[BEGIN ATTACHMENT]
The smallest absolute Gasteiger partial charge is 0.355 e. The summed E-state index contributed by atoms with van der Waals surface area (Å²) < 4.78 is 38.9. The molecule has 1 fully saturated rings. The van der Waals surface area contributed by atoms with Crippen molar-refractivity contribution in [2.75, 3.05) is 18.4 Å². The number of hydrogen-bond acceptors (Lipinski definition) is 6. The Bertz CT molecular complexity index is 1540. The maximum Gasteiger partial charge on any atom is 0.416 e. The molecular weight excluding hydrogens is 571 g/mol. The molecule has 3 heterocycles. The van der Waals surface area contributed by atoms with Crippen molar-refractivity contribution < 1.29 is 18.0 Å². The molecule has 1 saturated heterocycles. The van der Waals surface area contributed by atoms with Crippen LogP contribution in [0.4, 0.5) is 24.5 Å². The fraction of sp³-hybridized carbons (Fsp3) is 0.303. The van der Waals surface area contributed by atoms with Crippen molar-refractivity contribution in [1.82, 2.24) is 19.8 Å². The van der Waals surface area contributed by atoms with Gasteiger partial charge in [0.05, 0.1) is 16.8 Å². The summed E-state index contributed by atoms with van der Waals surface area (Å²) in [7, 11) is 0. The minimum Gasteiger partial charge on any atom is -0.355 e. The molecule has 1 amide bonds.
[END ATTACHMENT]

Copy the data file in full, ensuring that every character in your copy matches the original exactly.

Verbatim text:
The smallest absolute Gasteiger partial charge is 0.355 e. The summed E-state index contributed by atoms with van der Waals surface area (Å²) < 4.78 is 38.9. The molecule has 1 fully saturated rings. The van der Waals surface area contributed by atoms with Crippen molar-refractivity contribution in [2.75, 3.05) is 18.4 Å². The number of hydrogen-bond acceptors (Lipinski definition) is 6. The Bertz CT molecular complexity index is 1540. The maximum Gasteiger partial charge on any atom is 0.416 e. The molecular weight excluding hydrogens is 571 g/mol. The molecule has 3 heterocycles. The van der Waals surface area contributed by atoms with Crippen molar-refractivity contribution < 1.29 is 18.0 Å². The molecule has 1 saturated heterocycles. The van der Waals surface area contributed by atoms with Crippen LogP contribution in [0.4, 0.5) is 24.5 Å². The fraction of sp³-hybridized carbons (Fsp3) is 0.303. The van der Waals surface area contributed by atoms with Crippen molar-refractivity contribution in [1.82, 2.24) is 19.8 Å². The van der Waals surface area contributed by atoms with Gasteiger partial charge in [0.05, 0.1) is 16.8 Å². The summed E-state index contributed by atoms with van der Waals surface area (Å²) in [7, 11) is 0. The minimum Gasteiger partial charge on any atom is -0.355 e. The molecule has 1 amide bonds.